House to Vote on Right to Try Legislation on Tuesday

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AP/Yves Logghe

The House will vote on Tuesday to pass the Right to Try Act to let sick patients gain access to treatments the Food and Drug Administration (FDA) has yet to approve.

President Donald Trump called on Congress to pass the legislation during his State of the Union address in January. Vice President Mike Pence also signed a “right to try” law when he was governor of Indiana.

During his State of the Union speech, Trump said that he believes “patients with terminal conditions, terminal illness, should have access to experimental treatment immediately that could potentially save their lives.”

The Senate passed its version of the Right to Try Act earlier this summer; the House Energy and Commerce Chairman Greg Walden (R-OR) has worked to make changes to the Senate-passed bill.

Walden told reporters in February, “As you know, some of the advocacy groups have actually been concerned about the language that came over from the Senate and are not full-throated in support of it, and so we want to make sure that we listen to them, and that we get this in a way that works for everybody.”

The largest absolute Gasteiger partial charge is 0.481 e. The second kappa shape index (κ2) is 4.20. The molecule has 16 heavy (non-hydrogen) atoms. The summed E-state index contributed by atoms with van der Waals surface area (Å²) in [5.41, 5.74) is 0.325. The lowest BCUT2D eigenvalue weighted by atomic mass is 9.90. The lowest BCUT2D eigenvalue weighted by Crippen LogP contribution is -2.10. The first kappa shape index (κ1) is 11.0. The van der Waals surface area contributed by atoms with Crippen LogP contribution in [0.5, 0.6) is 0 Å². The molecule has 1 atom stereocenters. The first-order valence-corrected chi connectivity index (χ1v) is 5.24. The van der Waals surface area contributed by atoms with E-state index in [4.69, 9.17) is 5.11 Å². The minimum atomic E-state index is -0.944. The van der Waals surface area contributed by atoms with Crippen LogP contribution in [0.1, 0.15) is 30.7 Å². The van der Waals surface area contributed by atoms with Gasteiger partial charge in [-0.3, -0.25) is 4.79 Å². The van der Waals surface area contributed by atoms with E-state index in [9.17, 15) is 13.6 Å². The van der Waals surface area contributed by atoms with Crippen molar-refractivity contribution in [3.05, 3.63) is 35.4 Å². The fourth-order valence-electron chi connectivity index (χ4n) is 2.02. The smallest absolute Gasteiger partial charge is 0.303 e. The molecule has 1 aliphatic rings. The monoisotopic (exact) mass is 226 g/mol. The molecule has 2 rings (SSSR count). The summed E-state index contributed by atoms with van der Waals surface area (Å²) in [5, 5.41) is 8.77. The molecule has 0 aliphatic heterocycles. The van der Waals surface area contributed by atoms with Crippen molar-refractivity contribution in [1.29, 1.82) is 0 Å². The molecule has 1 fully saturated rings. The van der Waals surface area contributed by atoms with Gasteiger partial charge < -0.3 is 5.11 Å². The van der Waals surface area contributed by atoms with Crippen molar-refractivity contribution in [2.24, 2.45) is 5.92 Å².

Supporters of the Right to Try Act believe that the legislation would give sick patients every option available to help them and that the decision to use unapproved FDA medicine should remain between a doctor and a patient, while detractors of the bill believe argue that the legislation would remove important FDA protections.

Chairman Walden and health subcommittee chairman, Rep. Michael Burgess (R-TX), said in a statement on Sunday that, “the bill has been a long-time coming, but in striking the right balance for patients and their safety, the House is on track to deliver hopeful news for patients desperately seeking the right to try investigational treatments and therapies.”

Congressman Frank Pallone (D-NJ), the ranking Democrat on the House Energy and Commerce Committee, remains opposed to the Right to Try Act.

Pallone said a congressional hearing in October, “I am concerned that the legislation being considered could expose seriously ill patients to greater harm instead of the greater access that they are looking for.”

In a statement on Sunday, Freedom Partners vice president Nathan Nascimento called on lawmakers to “take a critical step towards giving every American the right to try. With no time to waste, we encourage every member to support this measure.”

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